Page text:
The soil-vegetation-atmosphere transfer (SVAT) schemes now employed in meteorology are designed to describe the basic evaporation processes at the surface together with the water partitionning between vegetation transpiration, drainage, surface runoff and soil moisture change. Recent advances in SVAT modeling consisted in accounting for vegetation- climate-CO2 feedbacks in order to: (1) describe, in a more realistic way, the canopy stomatal conductance by considering the functional relationship between stomatal aperture and photosynthesis (Wong et al. 1979); (2) make the SVATs more general in order to properly simulate the surface processes in contrasting CO2 concentration, air temperature, and air humidity conditions, with the same calibrated model; (3) use the estimated assimilation rate to simulate the plant growth and mortality, and diagnose the leaf area index (LAI) consistently with the prescribed climate and CO2 concentration (Calvet et al. 1998b).

   The ISBA (Interactions between Soil, Biosphere, and Atmosphere) scheme (Noilhan and Planton 1989) was modified in order to account for the atmospheric carbon dioxide concentration on the stomatal aperture. The physiological stomatal resistance scheme proposed by Jacobs (1994) was employed to describe photosynthesis and its coupling with stomatal resistance at leaf level. In addition, the plant response to soil water stress was accounted for by a normalized soil moisture factor applied to the mesophyll conductance. The computed vegetation net assimilation was used to feed a simple growth submodel, and to predict the density of vegetation cover. Only two parameters are needed to calibrate the growth model: the leaf life expectancy and the effective biomass per unit leaf area. The new scheme, called ISBA-Ags, was tested against data from six micrometeorological databases for vegetation ranging from temperate grassland to tropical forest.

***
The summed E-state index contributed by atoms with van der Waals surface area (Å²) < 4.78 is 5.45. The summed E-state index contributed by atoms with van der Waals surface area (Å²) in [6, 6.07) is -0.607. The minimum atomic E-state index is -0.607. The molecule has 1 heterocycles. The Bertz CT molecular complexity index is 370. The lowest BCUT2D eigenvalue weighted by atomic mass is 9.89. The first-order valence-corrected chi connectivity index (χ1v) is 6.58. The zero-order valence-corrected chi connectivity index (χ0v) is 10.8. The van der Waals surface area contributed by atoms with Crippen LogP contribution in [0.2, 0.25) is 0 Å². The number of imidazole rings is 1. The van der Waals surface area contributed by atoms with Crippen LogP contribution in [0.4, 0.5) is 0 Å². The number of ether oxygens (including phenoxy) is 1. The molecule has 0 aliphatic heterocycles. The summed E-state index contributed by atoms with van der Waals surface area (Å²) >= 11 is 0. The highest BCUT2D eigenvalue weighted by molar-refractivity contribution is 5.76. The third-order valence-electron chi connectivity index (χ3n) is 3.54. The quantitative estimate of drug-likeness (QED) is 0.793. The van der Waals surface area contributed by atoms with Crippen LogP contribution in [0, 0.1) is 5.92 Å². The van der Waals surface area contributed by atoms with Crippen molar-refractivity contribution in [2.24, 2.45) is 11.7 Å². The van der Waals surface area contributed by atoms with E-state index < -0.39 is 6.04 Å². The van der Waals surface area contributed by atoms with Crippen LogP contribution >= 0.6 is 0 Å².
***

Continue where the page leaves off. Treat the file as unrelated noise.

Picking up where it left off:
2. datasets

   The datasets used to calibrate the model were all used and described in previous papers: MUREX (Calvet et al. 1998a) is an agricultural fallow in south- western France, PILPS/Cabauw (Chen et al. 1997) is a grassland in the Netherlands, HAPEX-MOBILHY/Caumont (Mahfouf and Noilhan 1996) is a soybean field of south-western France, INRA/Avignon (Olioso et al. 1996) is a late soybean field in south-eastern France, INRA/Castanet (Cabelguenne et al. 1990) is a maize field in south-western France, and ARME (Shuttleworth et al. 1984) is undisturbed Amazon forest in northern Brazil. For all the sites, continuous meteorological data (air temperature and humidity at screen level, atmospheric pressure, precipitation, wind speed, and solar and atmospheric radiation) are available over periods ranging from 2 months to 3 years. Such data constitute the atmospheric forcing employed to run the SVAT models. However, the CO2 concentration was not measured in any of these experiments. In this study, a value of 340 ppm at screen level was assumed.

   Since the purpose of this study is to validate models of both hydrological and physiological processes, most appropriate datasets should comprise measurements or estimates of soil moisture in the root- zone (w2), evapotranspiration (LE) and heat surface fluxes, net assimilation of CO2 (An), and leaf area index (LAI). Only one dataset provides observations of the four model output variables: INRA/Avignon (Olioso et al. 1996). Evapotranspiration could be estimated in all the datasets, except over the maize of Castanet. Root-zone soil moisture was not fully characterized during PILPS- Cabauw and ARME. But in both cases, severe soil water stress are not likely to occur, because of the rather large amount of precipitation and also, as far as the Amazon forest is concerned, because of the deep root-zone. The leaf area index was either directly measured or estimated. The MUREX fallow was cut in 1995 at the end of the spring growth. The resulting reduction of LAI was prescribed in ISBA-Ags. The other agricultural canopies were grown in optimal conditions by providing the required tillage, irrigation water amount, nitrogen fertilization, and pesticide application. The irrigation amount was included in the precipitation of the SVAT forcing file.


3.1 At leaf level